CWC 2015: New Zealand vs South Africa 1st semi-final - Why the Kiwis were worthy winners
If you surf the social media, all what you would find are posts of condolences for South Africa’s “unexpected” semi-final exit from the World Cup that they deserved to win. Imageries of Ab de Villiers shedding tears of disappointment and posts that read South Africa are more deserving of a final entry are still doing the rounds. I don’t understand this one bit, though. Personally, I believe that if there is a side that deserves to be playing the final at the MCG, then it is none other than the men in black.
It is true that South Africa almost always enter a World Cup as one of the best teams, if not the best. Ever since they returned to cricket after apartheid, they have produced cricketers who have bedecked the folklore of cricket. But in every World Cup, they end up getting outplayed by some stellar, astounding performances from opponent teams or individuals. I do accept that they deserve a World Cup, but they need to show it by winning matches and not by winning hearts.
Kiwis and their lives in shadows
The New Zealanders, however, have lived most of their cricketing life in the shadows of the Southern hemisphere. No one pays them any heed, however good their performance maybe. They produced one of the best cricket captains in the world in Stephen Fleming, but now I wonder how many of the present generation know him. They had one of the pioneers of aggressive opening batting in Tests – Nathan Astle, but it is often Virender Sehwag who earns the credit. Mark Greatbatch was the first pinch-hitting ODI opener, but the world remembers only Sri Lanka and Sanath Jayasuriya. Martin Crowe laid the seeds that changed the way ODI cricket was played, as early as in 1992, but the world would not take notice until Arjuna Ranatunga did it in 1996.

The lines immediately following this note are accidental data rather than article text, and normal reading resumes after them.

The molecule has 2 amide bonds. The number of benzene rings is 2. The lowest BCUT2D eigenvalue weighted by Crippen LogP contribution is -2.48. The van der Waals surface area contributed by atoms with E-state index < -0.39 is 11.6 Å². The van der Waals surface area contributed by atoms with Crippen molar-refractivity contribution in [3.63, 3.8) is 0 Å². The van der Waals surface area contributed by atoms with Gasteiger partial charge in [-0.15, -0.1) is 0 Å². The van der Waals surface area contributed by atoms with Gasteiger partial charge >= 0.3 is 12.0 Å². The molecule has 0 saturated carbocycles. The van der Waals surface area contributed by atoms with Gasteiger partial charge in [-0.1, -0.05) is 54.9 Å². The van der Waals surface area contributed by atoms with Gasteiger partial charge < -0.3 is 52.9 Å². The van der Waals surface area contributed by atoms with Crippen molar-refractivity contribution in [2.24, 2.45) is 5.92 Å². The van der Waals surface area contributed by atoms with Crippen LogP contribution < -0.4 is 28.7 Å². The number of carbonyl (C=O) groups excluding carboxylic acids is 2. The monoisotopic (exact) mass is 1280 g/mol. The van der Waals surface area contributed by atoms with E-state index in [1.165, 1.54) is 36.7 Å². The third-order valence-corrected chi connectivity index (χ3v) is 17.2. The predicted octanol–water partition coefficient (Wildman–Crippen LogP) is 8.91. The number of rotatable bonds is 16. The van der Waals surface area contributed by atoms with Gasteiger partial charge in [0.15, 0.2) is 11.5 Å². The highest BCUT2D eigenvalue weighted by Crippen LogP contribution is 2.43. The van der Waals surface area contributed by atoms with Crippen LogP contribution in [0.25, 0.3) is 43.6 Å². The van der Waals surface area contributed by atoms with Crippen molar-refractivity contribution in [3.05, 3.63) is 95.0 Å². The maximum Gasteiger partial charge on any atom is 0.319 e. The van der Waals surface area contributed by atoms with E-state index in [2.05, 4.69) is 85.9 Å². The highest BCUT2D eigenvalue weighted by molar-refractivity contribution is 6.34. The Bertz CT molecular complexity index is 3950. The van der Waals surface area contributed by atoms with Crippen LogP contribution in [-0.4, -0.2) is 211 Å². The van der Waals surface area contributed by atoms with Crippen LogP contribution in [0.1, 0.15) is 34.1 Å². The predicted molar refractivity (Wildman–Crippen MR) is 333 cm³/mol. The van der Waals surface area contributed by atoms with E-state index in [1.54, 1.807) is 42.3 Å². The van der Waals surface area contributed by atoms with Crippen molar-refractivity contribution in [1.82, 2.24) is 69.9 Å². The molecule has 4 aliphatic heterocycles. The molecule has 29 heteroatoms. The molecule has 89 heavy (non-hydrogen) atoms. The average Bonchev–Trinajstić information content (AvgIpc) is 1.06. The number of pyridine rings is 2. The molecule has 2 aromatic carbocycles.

Unlike South Africa, the Kiwis have entered most ICC tournaments unfancied, but they have gone on to outplay their counterparts. If the world can empathise with South Africa for losing the quarter-finals in 1996 and 2011 and the semi-finals in 1992, 1999 and 2011 and allude to them to be the most deserved winners, then what would you say for New Zealand’s semi-final exits in 1975, 1979, 1992, 1999, 2007 and 2011? Don’t they deserve to go one step further in this World Cup?
New Zealand played a better brand of cricket
New Zealand has never had the flair or the flamboyance of the South African team. Their players are bereft of any media potboilers and pretentiousness. But throughout the history of the game, they have had teams that have performed exceptionally well as a unit. Possibly, it is owing to the same reason the team has not produced any superstars who would live through the trials of time, save for Richard Hadlee.
Their consistency in the showpiece events didn’t jade off this time too. Or should I say that their consistency was parlayed into buccaneering audacity and unstinting ruthlessness in this World Cup? The Kiwis have been the most aggressive team in this World Cup. They are probably the only team that trust their bowlers to win them matches. They have been audacious, drenching the hearts of their fans with a lot of adrenaline and excitement.
Even though Brendon McCullum and Kane Williamson were touted to be the men to watch out for coming into the tournament, the Black Caps have proved that they are not a team that rely on superstars to win. In each game, they have had different heroes. From McCullum and Williamson to Southee and Trent Boult, they have found heroes in everyone – which has helped them win most of their games quite convincingly.
Defensive South Africa only have themselves to blame
On the other hand, the South African side was overly dependent on AB de Villiers. Their bowling was mediocre despite possessing some of the best bowlers in the world. Even Zimbabwe gave them a scare by getting perilously close to the target South Africa had set against them in the World Cup opener.